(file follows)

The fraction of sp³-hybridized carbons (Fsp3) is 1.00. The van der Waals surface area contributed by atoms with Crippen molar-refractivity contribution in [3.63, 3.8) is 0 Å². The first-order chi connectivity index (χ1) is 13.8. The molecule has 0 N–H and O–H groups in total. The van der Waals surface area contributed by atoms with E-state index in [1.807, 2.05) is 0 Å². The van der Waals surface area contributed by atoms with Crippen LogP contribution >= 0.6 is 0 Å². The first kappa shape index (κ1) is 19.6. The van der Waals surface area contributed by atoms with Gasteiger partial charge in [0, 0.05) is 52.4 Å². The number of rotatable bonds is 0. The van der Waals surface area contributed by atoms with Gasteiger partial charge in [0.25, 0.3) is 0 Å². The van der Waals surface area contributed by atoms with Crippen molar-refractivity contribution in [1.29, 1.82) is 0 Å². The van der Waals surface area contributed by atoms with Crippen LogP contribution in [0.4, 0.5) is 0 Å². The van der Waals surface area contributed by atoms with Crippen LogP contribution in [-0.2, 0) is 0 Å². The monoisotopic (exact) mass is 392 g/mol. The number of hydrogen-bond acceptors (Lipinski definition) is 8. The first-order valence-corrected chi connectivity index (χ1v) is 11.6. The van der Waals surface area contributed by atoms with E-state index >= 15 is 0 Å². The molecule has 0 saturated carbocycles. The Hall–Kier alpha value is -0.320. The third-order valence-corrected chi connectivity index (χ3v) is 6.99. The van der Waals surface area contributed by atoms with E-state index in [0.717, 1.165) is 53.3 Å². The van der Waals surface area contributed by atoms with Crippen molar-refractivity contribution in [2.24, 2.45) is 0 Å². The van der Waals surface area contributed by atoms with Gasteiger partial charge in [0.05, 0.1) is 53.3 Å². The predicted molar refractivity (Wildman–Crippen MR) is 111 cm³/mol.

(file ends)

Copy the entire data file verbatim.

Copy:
The fraction of sp³-hybridized carbons (Fsp3) is 1.00. The van der Waals surface area contributed by atoms with Crippen molar-refractivity contribution in [3.63, 3.8) is 0 Å². The first-order chi connectivity index (χ1) is 13.8. The molecule has 0 N–H and O–H groups in total. The van der Waals surface area contributed by atoms with E-state index in [1.807, 2.05) is 0 Å². The van der Waals surface area contributed by atoms with Crippen LogP contribution >= 0.6 is 0 Å². The first kappa shape index (κ1) is 19.6. The van der Waals surface area contributed by atoms with Gasteiger partial charge in [0, 0.05) is 52.4 Å². The number of rotatable bonds is 0. The van der Waals surface area contributed by atoms with Gasteiger partial charge in [0.25, 0.3) is 0 Å². The van der Waals surface area contributed by atoms with Crippen molar-refractivity contribution in [1.29, 1.82) is 0 Å². The van der Waals surface area contributed by atoms with Crippen LogP contribution in [0.4, 0.5) is 0 Å². The van der Waals surface area contributed by atoms with Crippen LogP contribution in [-0.2, 0) is 0 Å². The monoisotopic (exact) mass is 392 g/mol. The number of hydrogen-bond acceptors (Lipinski definition) is 8. The first-order valence-corrected chi connectivity index (χ1v) is 11.6. The van der Waals surface area contributed by atoms with E-state index >= 15 is 0 Å². The molecule has 0 saturated carbocycles. The Hall–Kier alpha value is -0.320. The third-order valence-corrected chi connectivity index (χ3v) is 6.99. The van der Waals surface area contributed by atoms with E-state index in [0.717, 1.165) is 53.3 Å². The van der Waals surface area contributed by atoms with Crippen molar-refractivity contribution in [2.24, 2.45) is 0 Å². The van der Waals surface area contributed by atoms with Gasteiger partial charge in [0.05, 0.1) is 53.3 Å². The predicted molar refractivity (Wildman–Crippen MR) is 111 cm³/mol.